Aman Abdi, Petitioner-appellee, v. the State of Georgia, by Its Agents and Officers, et al.,respondents-appellants, 744 F.2d 1500 (11th Cir. 1984)Annotate this Case
Benjamin H. Oehlert, III, Atlanta, Ga., for respondents-appellants.
Robert Altman, Federal Defender Program, Inc., John Oliver Ellis, Jr., Suzanne Hashimi, Atlanta, Ga., for petitioner-appellee.
Appeal from the United States District Court for the Northern District of Georgia.
Before FAY and JOHNSON, Circuit Judges, and YOUNG* , District Judge.
JOHNSON, Circuit Judge:
Aman Abdi sought federal habeas corpus relief in the district court for the Northern District of Georgia, asking that the court prevent the state of Georgia from prosecuting him for rape. He asserted that during an earlier trial for the same offense the state trial court had improperly granted a mistrial, and contended that a new trial would subject him to double jeopardy. The federal district court agreed with Abdi and granted relief. We find that the state trial court properly exercised its discretion in declaring a mistrial on the basis of manifest necessity, and for that reason we reverse the judgment below.
The state of Georgia brought Aman Abdi to trial in the Superior Court of Fulton County on a charge of rape. The first witness in the trial was the alleged victim. During cross-examination, defense counsel pointed out several inconsistencies in her testimony; the examination culminated in a question by defense counsel concerning the past sexual behavior of the victim.1 At this point the prosecutor objected and asked to make a motion outside the presence of the jury. The court did send the jury to the jury room, whereupon the prosecutor objected that the question violated the Georgia rape "shield" law and was improper. That statute, O.C.G.A. Sec. 24-2-3 (Michie 1982), forbids the admission into evidence in a rape trial of any information relating to the past sexual behavior of the complaining witness.2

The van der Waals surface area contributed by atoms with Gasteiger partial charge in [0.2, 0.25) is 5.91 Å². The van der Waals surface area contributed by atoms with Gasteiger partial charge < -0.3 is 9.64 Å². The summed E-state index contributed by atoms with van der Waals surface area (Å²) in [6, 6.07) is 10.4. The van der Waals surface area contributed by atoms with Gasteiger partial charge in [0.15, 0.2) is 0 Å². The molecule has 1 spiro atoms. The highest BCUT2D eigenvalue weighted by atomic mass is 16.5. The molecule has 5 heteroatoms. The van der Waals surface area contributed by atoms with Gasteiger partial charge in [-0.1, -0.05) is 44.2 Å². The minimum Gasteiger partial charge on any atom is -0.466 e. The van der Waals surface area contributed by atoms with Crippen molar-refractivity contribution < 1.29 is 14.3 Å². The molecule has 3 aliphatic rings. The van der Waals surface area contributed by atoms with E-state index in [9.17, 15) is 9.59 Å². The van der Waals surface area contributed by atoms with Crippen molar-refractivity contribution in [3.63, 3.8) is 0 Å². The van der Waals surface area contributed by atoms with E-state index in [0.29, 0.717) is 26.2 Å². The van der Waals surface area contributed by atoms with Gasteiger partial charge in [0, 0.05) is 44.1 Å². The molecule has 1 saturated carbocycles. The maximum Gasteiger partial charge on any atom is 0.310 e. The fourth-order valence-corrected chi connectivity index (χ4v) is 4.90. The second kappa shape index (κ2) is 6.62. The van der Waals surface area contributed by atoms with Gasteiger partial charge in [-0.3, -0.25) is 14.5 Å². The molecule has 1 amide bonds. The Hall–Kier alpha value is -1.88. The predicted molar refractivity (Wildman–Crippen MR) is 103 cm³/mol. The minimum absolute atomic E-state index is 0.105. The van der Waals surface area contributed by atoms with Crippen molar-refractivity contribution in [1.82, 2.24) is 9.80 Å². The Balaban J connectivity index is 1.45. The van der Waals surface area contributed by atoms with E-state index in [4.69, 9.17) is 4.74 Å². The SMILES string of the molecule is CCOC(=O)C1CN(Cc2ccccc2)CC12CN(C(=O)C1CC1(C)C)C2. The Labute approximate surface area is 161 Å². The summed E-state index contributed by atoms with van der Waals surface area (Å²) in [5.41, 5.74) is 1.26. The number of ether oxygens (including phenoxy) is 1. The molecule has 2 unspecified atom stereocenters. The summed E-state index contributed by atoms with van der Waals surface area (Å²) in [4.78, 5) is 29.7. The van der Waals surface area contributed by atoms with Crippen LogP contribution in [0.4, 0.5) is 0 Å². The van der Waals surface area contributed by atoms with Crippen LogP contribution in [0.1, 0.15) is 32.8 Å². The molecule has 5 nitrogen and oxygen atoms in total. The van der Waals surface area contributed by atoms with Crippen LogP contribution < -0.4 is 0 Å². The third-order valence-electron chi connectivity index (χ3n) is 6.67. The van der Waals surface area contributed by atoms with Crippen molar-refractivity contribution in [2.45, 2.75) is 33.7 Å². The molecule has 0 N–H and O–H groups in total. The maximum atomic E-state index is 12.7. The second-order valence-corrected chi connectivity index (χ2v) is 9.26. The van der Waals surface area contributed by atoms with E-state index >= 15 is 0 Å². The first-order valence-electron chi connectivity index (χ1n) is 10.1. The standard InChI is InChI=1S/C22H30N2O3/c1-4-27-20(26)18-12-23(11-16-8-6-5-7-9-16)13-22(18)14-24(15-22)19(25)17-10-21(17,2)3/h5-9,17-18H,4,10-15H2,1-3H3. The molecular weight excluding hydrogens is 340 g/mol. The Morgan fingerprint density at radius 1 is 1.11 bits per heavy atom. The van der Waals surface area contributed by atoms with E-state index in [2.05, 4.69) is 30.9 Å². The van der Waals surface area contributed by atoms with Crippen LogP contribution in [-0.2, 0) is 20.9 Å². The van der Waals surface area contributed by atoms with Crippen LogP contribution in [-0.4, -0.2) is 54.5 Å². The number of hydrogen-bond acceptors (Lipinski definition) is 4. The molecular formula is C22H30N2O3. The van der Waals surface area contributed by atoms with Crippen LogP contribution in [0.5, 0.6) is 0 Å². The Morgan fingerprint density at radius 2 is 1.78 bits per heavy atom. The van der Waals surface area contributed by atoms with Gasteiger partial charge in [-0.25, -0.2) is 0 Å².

The trial judge asked the prosecutor if he was requesting a mistrial and the prosecutor replied that he was not. He only wanted the court to instruct the defense attorney not to question the witness about such matters. The trial court nevertheless declared a mistrial on its own motion and gave the following explanation:
Counsel [speaking to defense counsel], that is highly improper and I will tell you the Court is going to declare a mistrial in this case. I don't want this jury to pass on a case with that sort of evidence before them. The Court can declare a mistrial on its own motion, and I am going to do that.
Bring the jury in.
[Whereupon, the jury entered the jury box.]
THE COURT: Members of the jury, just before you retired the [defense attorney asked a question that was] highly improper. We have what is known in Georgia as a shield law and any past sexual acts, that is, sexual intercourse, by the alleged victim, if it ever occurred, is not admissible. It's just barred by law, and the Court on its own motion, is going to declare a mistrial and not let this case go any further.
You are excused.
Abdi was brought to trial again in Superior Court, at which time he filed a plea of former jeopardy. That court sustained the plea, holding that the first trial had been improperly terminated without the defendant's consent. The Georgia Court of Appeals reversed because it found the declaration of a mistrial to be proper, 162 Ga.App. 20, 288 S.E.2d 772 (1982), and the Georgia Supreme Court upheld this ruling. 249 Ga. 827, 294 S.E.2d 506 (1982).
Before the second trial could begin, however, Abdi filed this habeas corpus petition in the federal district court. The district court granted relief because it found no "manifest necessity" for the mistrial after a review of the record. Instead, the record revealed that the state trial court had acted "abruptly and precipitately" in declaring a mistrial. Consequently, the double jeopardy provision of the Fifth Amendment prevented the second trial of Abdi.